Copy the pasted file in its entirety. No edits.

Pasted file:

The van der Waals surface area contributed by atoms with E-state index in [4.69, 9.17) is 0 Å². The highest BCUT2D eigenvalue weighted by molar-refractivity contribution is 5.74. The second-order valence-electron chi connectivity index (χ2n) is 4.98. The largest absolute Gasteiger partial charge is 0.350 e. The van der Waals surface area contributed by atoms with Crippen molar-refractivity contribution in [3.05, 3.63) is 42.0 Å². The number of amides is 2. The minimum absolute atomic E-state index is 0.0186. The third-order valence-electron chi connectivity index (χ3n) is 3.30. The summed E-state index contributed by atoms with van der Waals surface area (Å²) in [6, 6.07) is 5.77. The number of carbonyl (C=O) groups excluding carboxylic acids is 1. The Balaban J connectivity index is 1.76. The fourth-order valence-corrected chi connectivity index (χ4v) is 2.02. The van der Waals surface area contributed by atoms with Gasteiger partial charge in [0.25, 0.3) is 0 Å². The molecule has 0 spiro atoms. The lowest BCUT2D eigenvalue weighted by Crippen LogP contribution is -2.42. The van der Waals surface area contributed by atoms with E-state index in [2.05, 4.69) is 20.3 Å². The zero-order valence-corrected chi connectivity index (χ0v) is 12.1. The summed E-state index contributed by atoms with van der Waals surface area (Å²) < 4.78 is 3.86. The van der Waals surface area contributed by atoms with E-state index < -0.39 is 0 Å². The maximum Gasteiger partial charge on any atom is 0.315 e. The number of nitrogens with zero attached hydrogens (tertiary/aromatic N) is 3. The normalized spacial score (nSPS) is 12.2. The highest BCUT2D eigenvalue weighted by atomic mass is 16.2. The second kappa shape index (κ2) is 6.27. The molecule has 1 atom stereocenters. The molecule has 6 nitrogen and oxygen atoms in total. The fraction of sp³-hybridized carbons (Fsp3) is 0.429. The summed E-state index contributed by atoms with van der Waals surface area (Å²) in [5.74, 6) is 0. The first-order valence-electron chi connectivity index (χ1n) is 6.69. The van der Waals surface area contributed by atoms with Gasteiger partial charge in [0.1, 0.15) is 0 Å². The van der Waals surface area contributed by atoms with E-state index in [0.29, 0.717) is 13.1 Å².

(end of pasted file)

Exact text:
The van der Waals surface area contributed by atoms with E-state index in [4.69, 9.17) is 0 Å². The highest BCUT2D eigenvalue weighted by molar-refractivity contribution is 5.74. The second-order valence-electron chi connectivity index (χ2n) is 4.98. The largest absolute Gasteiger partial charge is 0.350 e. The van der Waals surface area contributed by atoms with Crippen molar-refractivity contribution in [3.05, 3.63) is 42.0 Å². The number of amides is 2. The minimum absolute atomic E-state index is 0.0186. The third-order valence-electron chi connectivity index (χ3n) is 3.30. The summed E-state index contributed by atoms with van der Waals surface area (Å²) in [6, 6.07) is 5.77. The number of carbonyl (C=O) groups excluding carboxylic acids is 1. The Balaban J connectivity index is 1.76. The fourth-order valence-corrected chi connectivity index (χ4v) is 2.02. The van der Waals surface area contributed by atoms with Gasteiger partial charge in [0.25, 0.3) is 0 Å². The molecule has 0 spiro atoms. The lowest BCUT2D eigenvalue weighted by Crippen LogP contribution is -2.42. The van der Waals surface area contributed by atoms with E-state index in [2.05, 4.69) is 20.3 Å². The zero-order valence-corrected chi connectivity index (χ0v) is 12.1. The summed E-state index contributed by atoms with van der Waals surface area (Å²) < 4.78 is 3.86. The van der Waals surface area contributed by atoms with E-state index < -0.39 is 0 Å². The maximum Gasteiger partial charge on any atom is 0.315 e. The number of nitrogens with zero attached hydrogens (tertiary/aromatic N) is 3. The normalized spacial score (nSPS) is 12.2. The highest BCUT2D eigenvalue weighted by atomic mass is 16.2. The second kappa shape index (κ2) is 6.27. The molecule has 1 atom stereocenters. The molecule has 6 nitrogen and oxygen atoms in total. The fraction of sp³-hybridized carbons (Fsp3) is 0.429. The summed E-state index contributed by atoms with van der Waals surface area (Å²) in [5.74, 6) is 0. The first-order valence-electron chi connectivity index (χ1n) is 6.69. The van der Waals surface area contributed by atoms with Gasteiger partial charge in [0.1, 0.15) is 0 Å². The van der Waals surface area contributed by atoms with E-state index in [0.29, 0.717) is 13.1 Å².